Jews, who dominate the record industry, wouldn't balk at making money from more conservative artists. Now, if somebody openly took a neo-Nazi stance or something, maybe not so much. Then again, Slayer got away with Angel of Death on their first major label album (ok, it's not like they used an eagle in their second logo, oh wait).

    There's a link between mental instability and Leftism. There's also a link between craziness and creativity. Do the math.

    It's only in Country (for obvious reasons) and macho heavy metal that artists aren't such Left-wing panty wastes. But in periods in which the effects of Lefty over-reach are undeniable (like the late 70's-early 90's) most artists are less likely to insult the intelligence of listeners by pushing the most brain-dead strain of Leftism (like John Lennon's skunky pot reeking ode to utopian horseshit Imagine from '71)

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  11. "By the 1980s, the nightmare of desegregation, the New Deal, and the Great Society social policies had borne full fruit into creating nightmares. It's not for nothing that one of the 1980s installments of Friday the Thirteenth was called Jason Takes Manhattan, and the joke was that Jason didn't stand out at all in the putrid rot of early-1980s New York at night."


    That movie's pretty bad. The 2nd worst one to come out in the 80's, and horror movies stopped being scary in 1989 when JTM came out. But still, the scariest scene in the movie is when the clean-cut redhead heroine is drugged and raped by two (non-white) scuzzbags in a back alley bum crash site.

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  12. "The big trend I noticed in pop music is it slower and more chill than I ever remember. Not necessarily sappy love ballads but slow and dark, such as "unsteady" or "Heathens"."

    We're in a toned down decade right now. Remember, we alternate between BIG and small decades. So the 2010's aren't going to be as bombastic as the 80's or 2000's.

    I don't really pay any attention to pop music made after about 1994. But from what I've heard, the 80's were still the best decade for evocative and moody music. Songs like Live to Tell (Madonna '86), I want to Know What Love Is (Foreigner '84), or Such a Shame (Talk Talk early 80's) are hard to beat.

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  13. Tracy Chapman's hit "Talkin' About A Revolution" in 1988 is a puzzler, then and now. Quite out of step with the times but a hit nonetheless.

    "Poor people gonna rise up and take what's theirs." LOL

    I knew someone then who said she was Tracy's lesbian lover at Tufts University a few years earlier. This friend was hetero when I knew her and later had a kid or two.

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  14. -- But from what I've heard, the 80's were still the best decade for evocative and moody music. Songs like Live to Tell (Madonna '86), I want to Know What Love Is (Foreigner '84), or Such a Shame (Talk Talk early 80's) are hard to beat.

    As a GenXer I love 80s music but I don't set it against the 90s. A very different, complementary spirit in the two decades.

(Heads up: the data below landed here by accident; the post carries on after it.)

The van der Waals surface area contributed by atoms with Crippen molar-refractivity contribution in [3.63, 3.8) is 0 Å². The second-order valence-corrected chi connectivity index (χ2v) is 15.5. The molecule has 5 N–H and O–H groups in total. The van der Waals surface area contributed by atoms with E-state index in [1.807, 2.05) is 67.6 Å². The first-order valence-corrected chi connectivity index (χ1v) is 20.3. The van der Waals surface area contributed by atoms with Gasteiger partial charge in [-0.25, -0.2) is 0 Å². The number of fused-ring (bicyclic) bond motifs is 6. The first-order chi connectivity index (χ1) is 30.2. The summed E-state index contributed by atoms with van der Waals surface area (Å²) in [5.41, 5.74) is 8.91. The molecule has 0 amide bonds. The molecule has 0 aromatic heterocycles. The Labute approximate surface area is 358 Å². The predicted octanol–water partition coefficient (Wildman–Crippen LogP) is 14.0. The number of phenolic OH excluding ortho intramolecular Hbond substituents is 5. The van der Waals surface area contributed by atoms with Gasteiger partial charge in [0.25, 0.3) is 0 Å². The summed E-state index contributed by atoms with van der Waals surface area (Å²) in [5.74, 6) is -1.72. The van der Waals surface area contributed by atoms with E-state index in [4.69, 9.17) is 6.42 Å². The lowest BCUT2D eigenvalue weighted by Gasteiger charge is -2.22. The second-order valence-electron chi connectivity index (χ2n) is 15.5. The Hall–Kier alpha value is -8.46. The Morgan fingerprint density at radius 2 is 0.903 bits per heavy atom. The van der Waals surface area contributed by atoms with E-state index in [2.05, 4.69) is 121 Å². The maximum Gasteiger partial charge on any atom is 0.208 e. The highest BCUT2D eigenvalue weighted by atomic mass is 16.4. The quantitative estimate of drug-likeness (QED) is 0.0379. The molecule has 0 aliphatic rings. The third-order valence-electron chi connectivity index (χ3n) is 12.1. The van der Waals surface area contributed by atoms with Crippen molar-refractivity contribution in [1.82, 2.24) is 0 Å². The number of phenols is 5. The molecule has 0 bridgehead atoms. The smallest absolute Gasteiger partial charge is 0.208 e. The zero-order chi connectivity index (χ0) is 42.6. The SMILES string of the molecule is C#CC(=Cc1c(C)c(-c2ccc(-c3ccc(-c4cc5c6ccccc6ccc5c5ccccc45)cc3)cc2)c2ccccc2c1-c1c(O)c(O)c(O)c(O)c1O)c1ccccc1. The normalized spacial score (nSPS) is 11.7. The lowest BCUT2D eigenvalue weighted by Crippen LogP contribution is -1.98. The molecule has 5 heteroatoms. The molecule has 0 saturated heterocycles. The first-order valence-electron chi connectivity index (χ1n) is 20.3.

The 90s raw pathos does it for me. Of the more obscure hits from that decade, Candlebox "Far Behind" epitomizes the decade's feel.

    PA

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  15. "During the Reagan years, they were shrill stand-outs against a wholesome background from the general public, and they were happy to be that way. Fuck the sheeple."

    Now that you mention the 70's punks could be seen as "on the same page" as the gen.population, but it makes sense, despite the nazi armbands, I agree and think the same thing can be said about 80's hardcore kids:

    They were shrill and hostile, but hardcore punk (distinct from punk rock, way more impactful in the US) has a sort of conservative vibe to it--Things like discipline, strength, strong divisions of ingroup/outgroup with intense ingroup loyalty, "might makes right," are emphasized, as if they were trying to out-Republican Republicans in a way that used no elements of Republicanism itself.

    The American Hardcore documentary has a segment on hatred of Reagan as a great uniter in the scene, it's behind a paywall but the trailer signals it a little bit:
    https://www.youtube.com/watch?v=xRnv-2fFopU

    Reagan did have an impact on "punk rock": a guy with a shaved head clad in a basic t-shirt and shorts yelling for 50 seconds against casual sex and alcohol is a long ways away from The Clash/Blondie/X/Television/Patti Smith etc.

    Culturally there's a huge gap in attitude between punk rock and hardcore. Hardcore has a penchant promoting disciplined/restricted ideologies:
    *Straight Edge (imagine: rebellious rock music that's against drinking, drugs, and casual sex)
    *extreme environmentalism (Earth Crisis)
    *veganism
    *Hinduism (late 80's NYHC)
    *Islam (in the 90's, bands like Vegan Reich and Racetraitor)

    Billboard's readers probably don't know/care what hardcore is, so they used "punk rock" so their audience would have an idea of what they were talking about.

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  16. i'm wondering how you think the internet will fit into this. seems like the decentralizing effect that had on music has sort of declined from what it was even 8 years ago. either way i'm tired of the extremely bland electronic music and pop this decade.

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  17. A lot of the "protest music" has to do with the culture turning angrier and more confrontational(peaks every 15 years, just as upbeat/bubblegum zeitgeist peaks every 15 years), which Trump was a part of. As you said, the upbeat and carefree zeitgeist peaked from 2012-'14, so the rise of Trump happened right when the new, angry/angsty zeitgeist was beginning.